The Progress & Freedom Foundation (PFF) think tank/ study organization is expected to disclose the second of five draft proposals for telecom reform legislation Thursday (July 21), positing it as a model for the U.S. Congress. The upcoming release by PFF's federal-state working group - tackling federalism and states'' rights issues in policy-making - follows the recent regulatory working group's draft paper advocating the FCC adopt a modus operandi and anti-trust ground rules more akin to activities and decisions of the U.S. Federal Trade Commission.
  • "Study Says Competitive markets Saved $15B for Consumers; Aims to Counter Market Critics," Power Markets Week, July 18, 2005.
    Groups such as the Cato Institute, the Progress & Freedom Foundation and the Public Interest Research Group have issued reports that challenged the benefits of the current competitive wholesale and retail markets and the role of the Federal Energy Regulatory Commission.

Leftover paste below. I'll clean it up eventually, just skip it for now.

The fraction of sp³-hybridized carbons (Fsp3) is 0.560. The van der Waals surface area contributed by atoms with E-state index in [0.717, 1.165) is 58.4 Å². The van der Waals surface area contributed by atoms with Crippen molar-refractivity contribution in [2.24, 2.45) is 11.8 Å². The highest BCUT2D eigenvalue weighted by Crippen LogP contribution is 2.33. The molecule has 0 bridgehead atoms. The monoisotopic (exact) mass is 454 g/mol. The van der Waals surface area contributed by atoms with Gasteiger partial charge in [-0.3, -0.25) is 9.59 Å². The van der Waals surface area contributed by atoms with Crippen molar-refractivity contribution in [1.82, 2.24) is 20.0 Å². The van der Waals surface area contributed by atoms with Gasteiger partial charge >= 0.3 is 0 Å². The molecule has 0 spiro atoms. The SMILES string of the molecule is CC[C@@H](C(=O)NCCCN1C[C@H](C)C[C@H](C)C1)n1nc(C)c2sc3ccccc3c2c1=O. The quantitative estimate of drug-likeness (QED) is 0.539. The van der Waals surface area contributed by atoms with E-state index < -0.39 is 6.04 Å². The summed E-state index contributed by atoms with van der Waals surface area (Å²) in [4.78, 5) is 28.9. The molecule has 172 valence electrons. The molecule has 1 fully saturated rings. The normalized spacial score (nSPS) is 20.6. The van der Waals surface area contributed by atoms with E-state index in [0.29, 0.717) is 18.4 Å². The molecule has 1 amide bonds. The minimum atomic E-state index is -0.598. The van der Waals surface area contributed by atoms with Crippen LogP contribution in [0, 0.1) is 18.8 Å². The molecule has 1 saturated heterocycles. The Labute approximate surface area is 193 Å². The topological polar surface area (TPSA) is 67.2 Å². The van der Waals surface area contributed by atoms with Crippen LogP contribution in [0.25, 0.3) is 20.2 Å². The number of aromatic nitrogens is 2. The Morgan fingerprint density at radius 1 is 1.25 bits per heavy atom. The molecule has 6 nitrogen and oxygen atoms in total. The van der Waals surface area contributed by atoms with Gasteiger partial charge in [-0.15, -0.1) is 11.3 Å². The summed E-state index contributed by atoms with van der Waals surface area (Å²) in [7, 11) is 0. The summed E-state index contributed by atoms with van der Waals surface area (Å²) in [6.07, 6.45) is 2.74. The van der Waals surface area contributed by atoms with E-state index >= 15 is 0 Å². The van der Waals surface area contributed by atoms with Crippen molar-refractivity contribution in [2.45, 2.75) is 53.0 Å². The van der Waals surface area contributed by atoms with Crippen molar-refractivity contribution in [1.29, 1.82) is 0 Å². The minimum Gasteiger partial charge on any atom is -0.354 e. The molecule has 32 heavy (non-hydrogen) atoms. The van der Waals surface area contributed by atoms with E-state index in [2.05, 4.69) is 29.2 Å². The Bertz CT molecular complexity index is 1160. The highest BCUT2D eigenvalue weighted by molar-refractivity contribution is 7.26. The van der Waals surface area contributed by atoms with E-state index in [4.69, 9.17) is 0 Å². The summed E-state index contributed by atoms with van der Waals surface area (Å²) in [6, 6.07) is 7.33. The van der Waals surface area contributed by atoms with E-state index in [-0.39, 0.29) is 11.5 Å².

• "Fairness in the Balance -- Public Broadcasting Is Under Scrutiny. Neither Side Seems To Like What It Sees," The Washington Post, July 17, 2005.
    "By accepting the government's money, public broadcasters will never be free of government efforts to control or even censor programming," says Adam Thierer, a senior fellow at the conservative Progress and Freedom Foundation in Washington. "I happen to be one of those people who enjoy what's on NPR and PBS. But when public money is involved, it does mean that strings are going to be pulled in one direction or another."
  • "Clinton Calls for Federal Controls on Explicit Video Games," New York Sun, July 15, 2005.
    Some opponents of federal regulations said Mrs. Clinton's plan could have the perverse effect of causing game makers to withdraw from the ratings scheme. "If she was to introduce legislation threatening certain developers with stiff fines, why would they submit those games for ratings?" an analyst with a libertarian think tank, the Progress and Freedom Foundation, Adam Thierer, asked.
  • "Go to the Park, Swing onto the Web -- Eastern Iowa Group Plans to Bring Free Internet to Recreational Areas," Des Moines Register, July 12, 2005.
    Critics direct similar concerns toward Philadelphia's $10 million wireless system scheduled to launch next year. Even worse, municipal systems could crowd out companies that would otherwise invest in a community, wrote Adam Thierer in a recent report for Washington analyst, Progress & Freedom Foundation.